For those who worried that Laurie King was losing her touch, and that the once-sparkling partnership of Mary Russell and Sherlock Holmes was in danger of becoming dull, worry no more. THE MOOR, despite its superficially derivative premise, is a fresh, original, and thoroughly engaging mystery featuring Russell and Holmes at their intellectual and investigative best. King has done her homework here and it shows -- she not only shows the reader the brooding vistas of Dartmoor, she transports them there.
Also not to be missed is the eccentric, prickly, but always fascinating character of the Rev. Sabine Baring-Gould, a real individual in more ways than one. Again King's scrupulous research comes into play here, as she weaves fact and fiction into a seamless whole.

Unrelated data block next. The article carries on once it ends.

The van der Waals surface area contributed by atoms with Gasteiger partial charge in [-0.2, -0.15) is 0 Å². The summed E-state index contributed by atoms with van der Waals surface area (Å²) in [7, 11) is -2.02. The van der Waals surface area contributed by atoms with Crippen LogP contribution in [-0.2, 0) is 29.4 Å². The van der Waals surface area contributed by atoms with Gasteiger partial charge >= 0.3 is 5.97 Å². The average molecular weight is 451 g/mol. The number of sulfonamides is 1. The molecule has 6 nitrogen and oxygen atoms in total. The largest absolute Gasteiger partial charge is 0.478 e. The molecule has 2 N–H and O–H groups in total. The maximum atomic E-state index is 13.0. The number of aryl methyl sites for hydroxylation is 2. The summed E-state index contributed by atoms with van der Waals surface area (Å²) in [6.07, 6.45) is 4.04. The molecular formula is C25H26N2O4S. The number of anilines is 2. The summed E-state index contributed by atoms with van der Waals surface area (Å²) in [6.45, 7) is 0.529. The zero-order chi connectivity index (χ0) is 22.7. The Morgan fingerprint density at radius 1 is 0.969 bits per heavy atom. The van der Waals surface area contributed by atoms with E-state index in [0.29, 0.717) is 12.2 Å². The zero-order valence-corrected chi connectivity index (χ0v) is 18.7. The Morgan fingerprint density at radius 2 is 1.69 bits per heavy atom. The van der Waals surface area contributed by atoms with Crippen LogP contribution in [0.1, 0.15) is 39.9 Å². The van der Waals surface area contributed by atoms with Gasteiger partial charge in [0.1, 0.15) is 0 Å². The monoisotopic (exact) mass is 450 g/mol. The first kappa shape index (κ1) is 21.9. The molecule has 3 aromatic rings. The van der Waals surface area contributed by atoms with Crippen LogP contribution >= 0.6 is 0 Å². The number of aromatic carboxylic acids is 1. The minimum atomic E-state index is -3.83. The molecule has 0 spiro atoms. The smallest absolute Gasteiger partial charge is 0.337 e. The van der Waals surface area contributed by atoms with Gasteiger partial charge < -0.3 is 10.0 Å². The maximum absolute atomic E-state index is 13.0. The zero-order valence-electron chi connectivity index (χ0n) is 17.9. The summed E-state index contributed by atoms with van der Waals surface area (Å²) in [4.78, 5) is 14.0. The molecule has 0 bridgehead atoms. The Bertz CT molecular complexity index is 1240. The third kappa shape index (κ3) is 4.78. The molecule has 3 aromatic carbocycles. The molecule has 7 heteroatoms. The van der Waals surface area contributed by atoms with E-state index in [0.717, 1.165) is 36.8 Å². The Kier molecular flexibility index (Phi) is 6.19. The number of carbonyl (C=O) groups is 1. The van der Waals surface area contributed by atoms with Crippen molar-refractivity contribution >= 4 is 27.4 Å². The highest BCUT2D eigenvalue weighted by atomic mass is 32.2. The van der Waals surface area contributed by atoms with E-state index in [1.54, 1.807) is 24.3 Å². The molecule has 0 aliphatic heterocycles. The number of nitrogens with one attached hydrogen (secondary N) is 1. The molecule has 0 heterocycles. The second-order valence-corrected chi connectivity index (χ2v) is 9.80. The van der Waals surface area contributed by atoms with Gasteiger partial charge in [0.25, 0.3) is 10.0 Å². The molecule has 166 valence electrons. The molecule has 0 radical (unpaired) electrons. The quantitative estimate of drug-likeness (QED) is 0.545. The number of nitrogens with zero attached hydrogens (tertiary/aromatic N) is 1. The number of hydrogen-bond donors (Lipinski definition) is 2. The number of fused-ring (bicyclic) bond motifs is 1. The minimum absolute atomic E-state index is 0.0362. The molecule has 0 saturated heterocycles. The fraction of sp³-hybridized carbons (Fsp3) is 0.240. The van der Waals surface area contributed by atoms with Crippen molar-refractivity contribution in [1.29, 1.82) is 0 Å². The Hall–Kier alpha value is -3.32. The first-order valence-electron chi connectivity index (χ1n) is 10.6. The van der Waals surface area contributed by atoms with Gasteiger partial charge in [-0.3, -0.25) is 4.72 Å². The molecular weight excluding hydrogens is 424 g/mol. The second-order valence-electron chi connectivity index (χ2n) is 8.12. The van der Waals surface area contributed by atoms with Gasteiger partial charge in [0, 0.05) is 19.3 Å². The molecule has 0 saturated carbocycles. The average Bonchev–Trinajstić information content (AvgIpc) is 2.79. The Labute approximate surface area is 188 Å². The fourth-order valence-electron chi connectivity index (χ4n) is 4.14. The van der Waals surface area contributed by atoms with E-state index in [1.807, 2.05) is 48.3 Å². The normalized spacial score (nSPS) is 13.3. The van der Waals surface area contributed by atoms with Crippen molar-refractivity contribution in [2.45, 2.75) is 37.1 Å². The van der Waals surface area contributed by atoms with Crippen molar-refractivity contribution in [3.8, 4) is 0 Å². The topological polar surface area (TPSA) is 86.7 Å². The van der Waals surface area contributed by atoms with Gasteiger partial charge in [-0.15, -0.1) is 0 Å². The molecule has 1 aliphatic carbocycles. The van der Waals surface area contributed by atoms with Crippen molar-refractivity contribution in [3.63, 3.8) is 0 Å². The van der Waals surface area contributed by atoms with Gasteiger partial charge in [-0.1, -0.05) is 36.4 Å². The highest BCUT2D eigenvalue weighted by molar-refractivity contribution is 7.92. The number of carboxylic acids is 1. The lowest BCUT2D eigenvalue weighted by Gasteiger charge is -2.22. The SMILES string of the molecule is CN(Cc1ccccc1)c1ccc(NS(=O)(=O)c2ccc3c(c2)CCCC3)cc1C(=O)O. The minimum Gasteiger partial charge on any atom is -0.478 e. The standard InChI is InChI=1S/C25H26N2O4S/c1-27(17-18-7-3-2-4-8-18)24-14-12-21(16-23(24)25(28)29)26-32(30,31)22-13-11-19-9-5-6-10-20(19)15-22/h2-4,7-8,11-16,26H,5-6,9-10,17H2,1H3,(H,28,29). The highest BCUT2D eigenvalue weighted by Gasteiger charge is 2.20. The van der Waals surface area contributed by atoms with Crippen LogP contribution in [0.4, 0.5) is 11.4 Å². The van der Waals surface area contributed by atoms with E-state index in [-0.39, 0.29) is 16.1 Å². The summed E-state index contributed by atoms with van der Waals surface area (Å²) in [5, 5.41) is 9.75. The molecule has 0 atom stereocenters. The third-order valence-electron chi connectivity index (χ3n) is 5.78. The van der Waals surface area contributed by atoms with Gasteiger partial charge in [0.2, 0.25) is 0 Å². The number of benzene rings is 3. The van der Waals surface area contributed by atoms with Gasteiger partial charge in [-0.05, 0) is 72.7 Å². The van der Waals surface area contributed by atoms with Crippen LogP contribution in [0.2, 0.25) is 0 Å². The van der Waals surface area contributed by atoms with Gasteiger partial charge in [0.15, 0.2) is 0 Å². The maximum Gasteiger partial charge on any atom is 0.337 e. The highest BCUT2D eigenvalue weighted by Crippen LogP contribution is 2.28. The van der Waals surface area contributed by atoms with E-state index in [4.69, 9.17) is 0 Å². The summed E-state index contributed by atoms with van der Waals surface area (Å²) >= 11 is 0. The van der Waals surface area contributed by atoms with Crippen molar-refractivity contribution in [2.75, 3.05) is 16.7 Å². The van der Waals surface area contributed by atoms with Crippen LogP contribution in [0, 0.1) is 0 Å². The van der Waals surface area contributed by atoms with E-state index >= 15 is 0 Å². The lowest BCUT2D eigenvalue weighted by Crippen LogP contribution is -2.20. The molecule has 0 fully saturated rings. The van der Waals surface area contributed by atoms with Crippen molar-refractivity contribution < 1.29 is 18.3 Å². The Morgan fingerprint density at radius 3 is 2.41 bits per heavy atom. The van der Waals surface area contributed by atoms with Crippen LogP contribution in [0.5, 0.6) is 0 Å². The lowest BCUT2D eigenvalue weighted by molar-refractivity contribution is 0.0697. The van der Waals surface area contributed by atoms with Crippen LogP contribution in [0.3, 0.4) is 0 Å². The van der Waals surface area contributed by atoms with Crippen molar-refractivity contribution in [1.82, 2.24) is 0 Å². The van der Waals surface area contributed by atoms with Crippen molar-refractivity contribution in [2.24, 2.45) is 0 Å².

Many of King's former weaknesses in crafting a mystery -- such as failing to introduce us to the villain until the very end of the story -- have been diligently amended here; and, as always, there are enough tips of the hat to (and, occasionally, sly but affectionate pokes at) the Conan-Doyle "canon" to tickle the fancy of Sherlockians. Holmes is at his ascerbic, brilliant best, and Russell shows a human, fallible side that makes her all the more likeable in the end.
This is, in my opinion, the best Russell book since THE BEEKEEPER'S APPRENTICE, and more than worth the price of admission.